England's narrow escape

Rugby World Cup: 'We were appalling,' says Rob Andrew, whose boot stifles Argentina's resistance
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The Independent Online
NGLAND finally set foot on the World Cup stage yesterday and after 80 minutes were limping off it. After months of immaculate preparation, which yielded a Five Nations Grand Slam, this barren performance was a bitterly disappointing start to a campaign from which much is expected. Not once did England breach the Argentine try-line and again relied on the precision kicking of Rob Andrew to steer them to victory.

Andrew can take satisfaction in a haul of 24 points, but his display was the only positive aspect for his side. Australia, the world champions, failed to live up to their weighty reputation in Thursday's opening match, but yesterday England were further from the mark. "It was an appalling performance," Andrew said, bluntly. "I have not seen us play that badly for years. We just never got out of the blocks."

The Argentines, who scored two tries to none, were left to rue a series of missed kicks in the first half. Lisandro Arbizu, their fly-half, reflected afterwards that if Andrew had been in their side, they would have won. Even without a reliable kicker, they might still have pulled off a stunning victory if referee Jim Fleming had not disallowed a try in the second half. Fleming did not give the score, because he said the Argentines had indicated a kick at goal, but afterwards their captain Sebastian Salvat said that no such request had been made.

For all England's preparations for the hard grounds of South Africa and hours spent in space suits to simulate the heat of Durban, King's Park yesterday was home from home. Dark clouds filled the sky and, on this Indian Ocean city which promises year-round sun, there fell a 10-minute rainstorm before kick-off by way of a welcome.

This is not a happy ground for England. Last summer, they lost 21-6 to Natal here and Andrew finished with seven missed kicks out of nine and a faceful of stitches. It was left to the England fly-half himself to ease these painful memories. He gave his side a 6-0 lead after 15 minutes and, by full-time, had succeeded with every one of his six penalties and thrown in a couple of drop goals for good measure.

From penalties, Andrew's kicking won England points and from the hand he won acres of territory. Yet his colleagues failed to capitalise on his efforts. They had intended to skirt round Argentina's well-known strengths in the scrum and on the open side, but the England forwards failed to dominate. When the three-quarters were released, it was largely with untidy possession and rarely with any effect. The wet ball was spilled on countless occasions, and Dewi Morris failed to get to grips with the game.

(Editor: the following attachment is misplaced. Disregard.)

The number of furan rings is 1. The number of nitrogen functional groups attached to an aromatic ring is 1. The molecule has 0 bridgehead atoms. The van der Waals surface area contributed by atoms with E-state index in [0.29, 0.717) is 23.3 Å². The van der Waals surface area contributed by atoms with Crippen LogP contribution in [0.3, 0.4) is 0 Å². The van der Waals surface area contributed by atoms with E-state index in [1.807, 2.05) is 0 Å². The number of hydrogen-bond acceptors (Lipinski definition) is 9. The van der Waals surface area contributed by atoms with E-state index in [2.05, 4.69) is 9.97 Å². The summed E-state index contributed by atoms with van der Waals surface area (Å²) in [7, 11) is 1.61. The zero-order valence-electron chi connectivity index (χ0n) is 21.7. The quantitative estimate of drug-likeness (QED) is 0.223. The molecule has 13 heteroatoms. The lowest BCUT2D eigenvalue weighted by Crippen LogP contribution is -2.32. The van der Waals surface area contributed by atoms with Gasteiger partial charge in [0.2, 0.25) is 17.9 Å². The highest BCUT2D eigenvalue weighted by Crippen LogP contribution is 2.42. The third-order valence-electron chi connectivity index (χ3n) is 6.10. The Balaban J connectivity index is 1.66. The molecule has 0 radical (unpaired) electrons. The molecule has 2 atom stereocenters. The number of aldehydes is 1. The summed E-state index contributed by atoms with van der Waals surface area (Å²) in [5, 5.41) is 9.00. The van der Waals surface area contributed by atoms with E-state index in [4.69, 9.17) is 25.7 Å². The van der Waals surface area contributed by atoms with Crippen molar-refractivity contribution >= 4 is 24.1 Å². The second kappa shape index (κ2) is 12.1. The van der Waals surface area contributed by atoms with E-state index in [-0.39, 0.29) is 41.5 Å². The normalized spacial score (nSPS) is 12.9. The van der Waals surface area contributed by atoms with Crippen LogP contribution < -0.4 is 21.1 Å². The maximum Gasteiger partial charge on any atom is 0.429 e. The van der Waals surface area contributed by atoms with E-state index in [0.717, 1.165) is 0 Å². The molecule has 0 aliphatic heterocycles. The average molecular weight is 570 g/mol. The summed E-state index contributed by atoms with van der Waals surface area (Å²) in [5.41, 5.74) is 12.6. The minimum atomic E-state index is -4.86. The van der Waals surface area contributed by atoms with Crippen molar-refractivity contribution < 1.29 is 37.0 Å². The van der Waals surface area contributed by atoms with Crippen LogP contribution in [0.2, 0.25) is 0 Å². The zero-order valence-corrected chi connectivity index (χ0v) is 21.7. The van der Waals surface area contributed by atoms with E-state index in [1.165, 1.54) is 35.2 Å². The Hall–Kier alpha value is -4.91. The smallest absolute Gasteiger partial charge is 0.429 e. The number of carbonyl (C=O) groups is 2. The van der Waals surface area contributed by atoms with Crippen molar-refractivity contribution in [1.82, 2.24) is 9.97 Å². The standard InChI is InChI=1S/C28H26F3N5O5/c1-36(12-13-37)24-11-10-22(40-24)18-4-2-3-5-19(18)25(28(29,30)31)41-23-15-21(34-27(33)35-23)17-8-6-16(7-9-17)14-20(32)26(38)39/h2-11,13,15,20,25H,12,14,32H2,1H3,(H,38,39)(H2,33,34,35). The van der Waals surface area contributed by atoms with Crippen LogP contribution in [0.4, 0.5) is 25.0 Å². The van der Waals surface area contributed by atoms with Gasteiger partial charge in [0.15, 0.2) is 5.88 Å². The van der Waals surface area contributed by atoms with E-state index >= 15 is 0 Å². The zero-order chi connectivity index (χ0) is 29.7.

Meanwhile, Argentina's pack were assisted by Arbizu. When Andrew punted England upfield, Arbizu would boot them back. So, by half-time, England had failed to establish any territorial dominance but were 12-0 ahead, Andrew kicking the points from the Argentine infringements while Argentina's place kicker, Rodrigo Crexell, failed with all of his three attempts.

In the second half, Argentina began to dominate affairs. A series of three-quarter moves were repelled by stout England defence, but in the 54th minute the Argentine forwards went the whole way. A penalty was awarded 10 metres out and they managed to pound over, the prop Patricio Noriega coming up triumphantly with the ball. Arbizu, who had by then taken over the place-kicking duties, kicked the conversion and, only eight points adrift, Argentina looked as if they might pull off an upset.

England responded to the Argentine score with a break by Morris which was continued by Tony Underwood, but the ball was dropped 10 metres short of the line by Steve Ojomoh. This, sadly, was as close as England got all afternoon.

After Ojomoh's miss, and as the Argentine support rose steadily in volume, England were forced again to resort to the boot of Andrew to restore calm. And he did not desert them, scoring a drop goal and a penalty. Even though, in between these scores, Arbizu had kicked another penalty for Argentina, England were 24-13 ahead and seemingly safe.

Nevertheless, they were pushed to the last and, just when England were looking for the respite of the final whistle, the Argentines scored their second try. Arbizu, their hero of the day, linked with Diego Cuesta Silva to create an overlap and the fly-half's touchdown meant that the final scoreline was a more accurate reflection of the game.

"Obviously our game plan didn't work," said Rowell, resorting to effective understatement afterwards. Indeed, besides the line-out where Martin Bayfield and Tim Rodber had some success, Andrew's boot was the only part in England's game that was in full working order. Before this match, there had been suggestions in the press that England would try to lose this game in order to have an easier route through the knock-out stages of the tournament. This was a preposterous idea, and certainly Rob Andrew was not let in on it.

England: M Catt (Bath); T Underwood (Leicester), W Carling (Harlequins, capt, rep by P de Glanville, Bath, 75), J Guscott (Bath), R Underwood (Leicester); R Andrew (Wasps), D Morris (Orrell); J Leonard (Harlequins), B Moore (Harlequins), V Ubogu (Bath), M Johnson (Leicester), M Bayfield (Northampton), T Rodber (Northampton), B Clarke (Bath), S Ojomoh (Bath, rep by N Back, Leicester, 34-37, 48-53).

Argentina: E Jurado (Jockey Club); M Teran (Tucuman), D Cuesta Silva (San Isidro), S Salvat (Alumni, capt), D Albanese (San Isidro); L Arbizu (Belgrano Athletic), R Crexell (Jockey Club); M Corral (San Isidro), F Mendez (Mendoza), P Noriega (Hindu), G Llanes (La Plata), P Sporleder (Curupayti), R Martin (San Isidro), C Viel (Newman, rep by S Irazoqui, Palermo Bajo, 77), J Santamarina (Tucuman).

Referee: J Fleming (Scotland).